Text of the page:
A great tragedy

IT is always a great tragedy when a young spotsman is killed and even more so when that sportsman had not the time to redeem himself from the shame he has brought on himself.

Those were my thoughts when I heard of the sad death of Hansie Cronje.

I had nothing but disgust, contempt and a great disappointment when I learnt of his role in the bribery scandal.

Disgust and contempt were obvious feelings for a cricketer like me who had for all his life believed in all what cricket stood for.

Disappointment because I had formed a friendship with Hansie and spent time with him over dinner and drinks as well as being a welcome guest in his parent home.

I suppose as you get older you place more value on family and I must admit when the Cronje scandal first broke my immediate thoughts were for his family.

I was far too angry and disgusted with Cronje to feel any sympathy for him.

Once again when the news of Cronje's death came through I thought with great sadness about how his mum and dad would feel. I admired and respected them for the public and private support they gave to their son during his troubled times and their great faith has shone through in this latest tragedy.

I must admit, however, I have been most disappointed in the utterances and lack of sympathy shown by many ex-cricketers some of whom also have done things detrimental to the interests of the game.

Make no mistake about it, what Hansie Cronje did was a disgrace. He deserved all he got.

The most infamous action to me was his attempt to corrupt the most vulnerable members of his team, including the Cape coloured youngster Herschelle Gibbs.

This lad came from disadvantaged background, revered Hansie and would be obviously vulnerable and influenced by approaches from his captain. Just what caused Hansie to go the way he did has been put down to good old fashion creed. Whatever it was he did great harm to world and South African cricket.

In time people's disappointment and disgust would have mellowed a little and perhaps he might have been given a chance to contribute something back into the game which he had taken so much from.

We now will never know.

Yet again another person has become a victim of the illegal action controversy. And he is not even a bowler!

I am of course writing about Australian Vice-captain Adam Gilchrist and the ludicrous charge of doing something "detrimental to the interests of the game."

His crime to answer a question at a private function. The question was whether he thought Sri Lankan spinner Muttiah Muralitharan was a "chucker."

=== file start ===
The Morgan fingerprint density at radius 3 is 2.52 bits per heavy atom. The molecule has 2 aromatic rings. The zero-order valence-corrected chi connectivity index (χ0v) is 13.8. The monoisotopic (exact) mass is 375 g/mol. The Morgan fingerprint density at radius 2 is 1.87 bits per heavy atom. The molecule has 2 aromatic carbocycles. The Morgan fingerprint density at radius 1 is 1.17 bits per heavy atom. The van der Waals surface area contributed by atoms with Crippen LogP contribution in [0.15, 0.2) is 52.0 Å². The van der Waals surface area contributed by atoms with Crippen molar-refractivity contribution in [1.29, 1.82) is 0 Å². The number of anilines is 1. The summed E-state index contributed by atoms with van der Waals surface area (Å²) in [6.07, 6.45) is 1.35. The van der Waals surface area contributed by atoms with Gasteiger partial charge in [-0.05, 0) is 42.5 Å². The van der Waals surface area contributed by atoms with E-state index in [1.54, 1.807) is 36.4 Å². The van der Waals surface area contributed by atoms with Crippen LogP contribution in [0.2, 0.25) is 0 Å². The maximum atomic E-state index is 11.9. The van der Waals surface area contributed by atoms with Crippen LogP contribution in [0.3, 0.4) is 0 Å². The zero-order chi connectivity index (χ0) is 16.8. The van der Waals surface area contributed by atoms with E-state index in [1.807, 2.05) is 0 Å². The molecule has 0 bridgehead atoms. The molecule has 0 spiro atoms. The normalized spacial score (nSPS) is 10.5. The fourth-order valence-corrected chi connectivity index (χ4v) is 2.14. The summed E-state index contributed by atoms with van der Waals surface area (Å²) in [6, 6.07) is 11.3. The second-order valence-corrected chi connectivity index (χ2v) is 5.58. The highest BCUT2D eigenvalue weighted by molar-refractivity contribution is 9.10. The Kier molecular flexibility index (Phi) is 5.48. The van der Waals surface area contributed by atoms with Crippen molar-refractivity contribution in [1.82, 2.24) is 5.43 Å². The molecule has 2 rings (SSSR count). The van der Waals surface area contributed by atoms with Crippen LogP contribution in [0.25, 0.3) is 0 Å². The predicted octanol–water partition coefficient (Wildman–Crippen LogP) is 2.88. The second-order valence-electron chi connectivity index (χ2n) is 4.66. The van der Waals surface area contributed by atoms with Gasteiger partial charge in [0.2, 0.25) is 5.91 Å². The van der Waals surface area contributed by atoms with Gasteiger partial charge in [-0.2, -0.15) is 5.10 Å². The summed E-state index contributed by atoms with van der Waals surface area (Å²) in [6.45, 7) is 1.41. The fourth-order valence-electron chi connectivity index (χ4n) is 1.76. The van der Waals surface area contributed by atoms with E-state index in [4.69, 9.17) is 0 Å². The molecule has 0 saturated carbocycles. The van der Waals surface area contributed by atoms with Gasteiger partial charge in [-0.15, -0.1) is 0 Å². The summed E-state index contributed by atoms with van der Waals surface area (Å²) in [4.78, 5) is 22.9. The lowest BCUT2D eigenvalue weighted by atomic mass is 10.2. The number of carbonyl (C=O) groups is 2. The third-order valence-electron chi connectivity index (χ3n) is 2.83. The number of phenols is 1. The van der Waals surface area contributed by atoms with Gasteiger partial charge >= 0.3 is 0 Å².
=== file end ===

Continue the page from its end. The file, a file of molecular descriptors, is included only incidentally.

"Yes" replied Gilchrist.

"Technically, if you read the rules, I think he's probably not quite within them."

To me a simple straight forward reply.

Not however to the Board who immediately charged him, found he did contravene a particular section of the ICC's laws, but did not impose any penalty.

What a over reaction. But typical of the way our ruling bodies handle the vexed question of illegal actions.

It seems to me that this issue is too much of a hot potato and our ruling bodies just wish it would go away.

It won't go away particularly with so many bowlers operating at Test and one-day levels whose action, to say the least, "are a bit suspect". Unfortunately the action of these bowlers is being blamed throughout the cricketing world and young hopefuls are copying their heroes.

Ross Emerson, the former Australian Test bowler and the past umpire, had some interesting comments.

Remember, Emerson no-balled Muralitharan in a one-day match against England in 1998/99 season at Adelaide Oval. His action led to Sri Lankan captain Arjuna Ranatunga leading his team to the boundary and threatening to leave the field.

Emerson's no- balling came at a time when relations between Australia and Sri Lanka were still cool after Aussie umpires Darrell Hair and Tony McQuillan called Muralitharan in 1995/96.

It was Emerson's final appointment to an international match as he was sacked by the ACB two days later.

Darrell Hair was not allowed to officiate in 1998/99 as the ACB had suspended him for describing Muralitharan's action, "as diabolical" in his autobiography.

Incidentally, Darryl Hair missed out umpiring in the 1996 World Cup played just after his first calling of Muralitharan in 1995/96, even though he was recognised as Australia's best umpire.

Van De Merve, the match referee, was planning to impose a six- match suspension on Ranatunga for bringing the game into disrepute, but this was dismissed after the Sri Lankan captain's legal team threatened the ICC with an injunction.

Peter Van der Merve is an honest, upright, fair and caring person who was shattered by the way the whole affair was handled, continued as a match referee until October 1999 but didn't officiate again after this incident.

It seems that every time umpires and match referees try to do the right thing they get little support from the ICC or Boards.

In fact, I wonder whether some of them even know the rules.

James Sutherland, the CEO of the Australian Cricket Board, was quoted as saying, "Muralitharan's action has been cleared by the ICC." No one is ever cleared of a suspected illegal action.

If they are reported they are examined through videos of that match.

If no problem is evident it will be declared that his action was acceptable from the videos they saw.

This doesn't mean his action has been cleared for ever and umpires and referees can no-ball or report him in the very first ball of the next match and at any time if they believe his action contravenes the law.